Tuesday, December 24, 2019

Posse from Poison Creek by Lewis B. Patten


Dolan was silent a moment before he spoke. He sensed that he was on uncertain ground, and he wanted what he said to be just right. “I won’t change. I guess I don’t know how to convince you—not with words. But I won’t change.”


She didn’t answer him. But the silence was companionable, and he knew that she had accepted his words at face value. At least for now.


This brief novel by the solid Patten, while saddled with a formulaic name, is a bit more than a mere action tale of “Go get ‘em and bring ‘em back.”


It is that action tale, but it is more than that—it reads as a posse-procedural where we are privy to the interior considerations of Sheriff Webb Dolan and his weighing this or that contingency. He is plagued with a form of on-the-trail bureaucracy and the varying logistical planning of a long haul not often given voice in formulaic fiction.


These mature considerations make this tale a cut above. A worthy afternoon whiler.

Wednesday, December 18, 2019

“When the Children Cry” for Meat by Noel M. Loomis


Ikamosa drew a sudden deep breath. “I was raised a Kiowa,” he said, “but I have never lost the Comanche’s love of coming and going as he wishes.”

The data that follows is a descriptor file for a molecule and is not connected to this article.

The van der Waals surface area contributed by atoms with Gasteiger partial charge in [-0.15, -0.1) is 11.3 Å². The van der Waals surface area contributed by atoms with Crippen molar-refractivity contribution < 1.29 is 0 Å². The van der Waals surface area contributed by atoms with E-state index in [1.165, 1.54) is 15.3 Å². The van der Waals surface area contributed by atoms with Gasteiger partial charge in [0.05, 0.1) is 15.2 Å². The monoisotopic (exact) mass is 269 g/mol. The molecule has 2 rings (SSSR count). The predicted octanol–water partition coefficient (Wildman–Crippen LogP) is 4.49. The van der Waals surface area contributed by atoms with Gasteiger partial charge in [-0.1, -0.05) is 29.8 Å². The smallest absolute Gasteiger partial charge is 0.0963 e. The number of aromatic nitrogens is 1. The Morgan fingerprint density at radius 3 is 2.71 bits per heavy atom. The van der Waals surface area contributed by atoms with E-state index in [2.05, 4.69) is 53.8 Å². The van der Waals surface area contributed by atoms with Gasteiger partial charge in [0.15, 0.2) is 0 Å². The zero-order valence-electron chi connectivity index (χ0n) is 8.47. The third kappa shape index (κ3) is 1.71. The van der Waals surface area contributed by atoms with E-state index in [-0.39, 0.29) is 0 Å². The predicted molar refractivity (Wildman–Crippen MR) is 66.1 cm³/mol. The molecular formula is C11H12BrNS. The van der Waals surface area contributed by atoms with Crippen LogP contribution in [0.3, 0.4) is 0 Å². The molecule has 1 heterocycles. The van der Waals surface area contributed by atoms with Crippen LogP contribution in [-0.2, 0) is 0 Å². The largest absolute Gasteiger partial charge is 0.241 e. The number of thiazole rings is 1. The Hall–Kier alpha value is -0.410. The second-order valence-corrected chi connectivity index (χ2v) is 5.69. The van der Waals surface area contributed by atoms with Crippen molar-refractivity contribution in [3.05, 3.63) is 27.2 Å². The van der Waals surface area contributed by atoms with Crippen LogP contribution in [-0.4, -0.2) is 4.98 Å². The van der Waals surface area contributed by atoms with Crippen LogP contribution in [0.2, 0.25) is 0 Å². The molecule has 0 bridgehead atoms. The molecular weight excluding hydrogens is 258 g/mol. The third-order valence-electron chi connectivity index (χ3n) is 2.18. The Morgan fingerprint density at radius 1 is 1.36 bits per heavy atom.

Mr. Loomis uses his deep knowledge of Indian ways to construct another tale akin to his award-winning effort “Grandfather Out of the Past.” [Also covered in this blog.]

This one follows a band of Kiowa led by their half-Comanche chief during a long lean time. 


Steeped in tribal politics and wise to Indian ways, it has this aspect of verisimilitude going for it, but I found it less successful than “Grandfather Out of the Past” as this one seems a little too respectful, a little too “Majestic Noble Savage” heavy to feel realistically immersive.


Undoubtedly a gifted taleteller, I merely express a preference for the other.

Thursday, December 12, 2019

“Red Sand” by Will C. Brown


Red sand whipped men’s faces and clogged their eyes and nostrils. The wind, the constant, yammering wind, battered the walls of lonely nester houses, and pried into every crevice to lay its gritty hand. And if a man was weak, not made for it, the red grit could grind itself into his reason, as well as into his clothes, his teeth, and his bed.


Brown was a force in the genre in the 50’s and 60’s and the prose here shows good atmosphere in the Caprock Country. A tale of redemption with the discovery of love thrown in. 


I’ll admit, while not a bad tale, it seems a bit too formulaic to merit a slot as one of the 100 Best Western Short-Stories. 


I look forward to sampling more of Mr. Brown. As I said, well written just a little bit predictable.

Gentle Annie by MacKinlay Kantor

When we reached the place where Cotton had left his horse and buggy, we had a few moments’ conversation. The Goss brothers spoke with rar...